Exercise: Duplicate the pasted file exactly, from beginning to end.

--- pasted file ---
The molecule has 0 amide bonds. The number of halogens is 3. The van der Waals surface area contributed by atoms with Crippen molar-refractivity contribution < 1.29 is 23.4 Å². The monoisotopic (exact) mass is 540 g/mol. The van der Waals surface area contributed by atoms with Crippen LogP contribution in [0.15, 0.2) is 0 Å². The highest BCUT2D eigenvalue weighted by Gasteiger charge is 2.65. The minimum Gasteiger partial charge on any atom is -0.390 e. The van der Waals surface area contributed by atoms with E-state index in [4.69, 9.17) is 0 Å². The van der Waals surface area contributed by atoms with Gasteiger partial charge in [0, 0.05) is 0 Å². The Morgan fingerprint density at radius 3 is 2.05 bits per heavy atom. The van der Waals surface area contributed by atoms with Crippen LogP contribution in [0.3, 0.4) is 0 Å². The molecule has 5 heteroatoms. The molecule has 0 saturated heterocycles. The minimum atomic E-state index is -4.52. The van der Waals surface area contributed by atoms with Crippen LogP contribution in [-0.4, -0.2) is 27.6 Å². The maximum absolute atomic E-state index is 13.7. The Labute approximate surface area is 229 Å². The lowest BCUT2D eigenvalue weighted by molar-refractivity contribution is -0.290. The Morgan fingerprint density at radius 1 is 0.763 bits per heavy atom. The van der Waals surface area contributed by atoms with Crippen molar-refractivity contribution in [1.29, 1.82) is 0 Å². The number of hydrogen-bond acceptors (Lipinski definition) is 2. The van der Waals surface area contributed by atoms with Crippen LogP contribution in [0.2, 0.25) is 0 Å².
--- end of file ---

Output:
The molecule has 0 amide bonds. The number of halogens is 3. The van der Waals surface area contributed by atoms with Crippen molar-refractivity contribution < 1.29 is 23.4 Å². The monoisotopic (exact) mass is 540 g/mol. The van der Waals surface area contributed by atoms with Crippen LogP contribution in [0.15, 0.2) is 0 Å². The highest BCUT2D eigenvalue weighted by Gasteiger charge is 2.65. The minimum Gasteiger partial charge on any atom is -0.390 e. The van der Waals surface area contributed by atoms with E-state index in [4.69, 9.17) is 0 Å². The van der Waals surface area contributed by atoms with Gasteiger partial charge in [0, 0.05) is 0 Å². The Morgan fingerprint density at radius 3 is 2.05 bits per heavy atom. The van der Waals surface area contributed by atoms with Crippen LogP contribution in [0.3, 0.4) is 0 Å². The molecule has 5 heteroatoms. The molecule has 0 saturated heterocycles. The minimum atomic E-state index is -4.52. The van der Waals surface area contributed by atoms with Crippen LogP contribution in [-0.4, -0.2) is 27.6 Å². The maximum absolute atomic E-state index is 13.7. The Labute approximate surface area is 229 Å². The lowest BCUT2D eigenvalue weighted by molar-refractivity contribution is -0.290. The Morgan fingerprint density at radius 1 is 0.763 bits per heavy atom. The van der Waals surface area contributed by atoms with Crippen molar-refractivity contribution in [1.29, 1.82) is 0 Å². The number of hydrogen-bond acceptors (Lipinski definition) is 2. The van der Waals surface area contributed by atoms with Crippen LogP contribution in [0.2, 0.25) is 0 Å².